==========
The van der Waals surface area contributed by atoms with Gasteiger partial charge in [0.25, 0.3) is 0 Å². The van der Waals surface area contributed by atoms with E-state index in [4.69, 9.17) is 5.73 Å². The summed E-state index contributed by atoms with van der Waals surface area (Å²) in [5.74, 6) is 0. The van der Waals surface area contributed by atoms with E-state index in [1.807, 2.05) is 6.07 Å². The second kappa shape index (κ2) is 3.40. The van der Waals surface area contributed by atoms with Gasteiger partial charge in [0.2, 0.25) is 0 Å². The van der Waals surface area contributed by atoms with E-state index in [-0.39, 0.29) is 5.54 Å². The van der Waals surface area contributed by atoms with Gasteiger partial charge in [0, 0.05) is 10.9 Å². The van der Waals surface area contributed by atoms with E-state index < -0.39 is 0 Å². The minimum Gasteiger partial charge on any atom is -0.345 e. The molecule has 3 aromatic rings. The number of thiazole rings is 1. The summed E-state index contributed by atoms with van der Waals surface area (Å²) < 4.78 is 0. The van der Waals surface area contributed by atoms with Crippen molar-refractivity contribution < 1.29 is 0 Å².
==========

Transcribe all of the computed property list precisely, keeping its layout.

The van der Waals surface area contributed by atoms with Gasteiger partial charge in [0.25, 0.3) is 0 Å². The van der Waals surface area contributed by atoms with E-state index in [4.69, 9.17) is 5.73 Å². The summed E-state index contributed by atoms with van der Waals surface area (Å²) in [5.74, 6) is 0. The van der Waals surface area contributed by atoms with E-state index in [1.807, 2.05) is 6.07 Å². The second kappa shape index (κ2) is 3.40. The van der Waals surface area contributed by atoms with Gasteiger partial charge in [0.2, 0.25) is 0 Å². The van der Waals surface area contributed by atoms with E-state index in [-0.39, 0.29) is 5.54 Å². The van der Waals surface area contributed by atoms with Gasteiger partial charge in [0, 0.05) is 10.9 Å². The van der Waals surface area contributed by atoms with E-state index < -0.39 is 0 Å². The minimum Gasteiger partial charge on any atom is -0.345 e. The molecule has 3 aromatic rings. The number of thiazole rings is 1. The summed E-state index contributed by atoms with van der Waals surface area (Å²) < 4.78 is 0. The van der Waals surface area contributed by atoms with Crippen molar-refractivity contribution < 1.29 is 0 Å².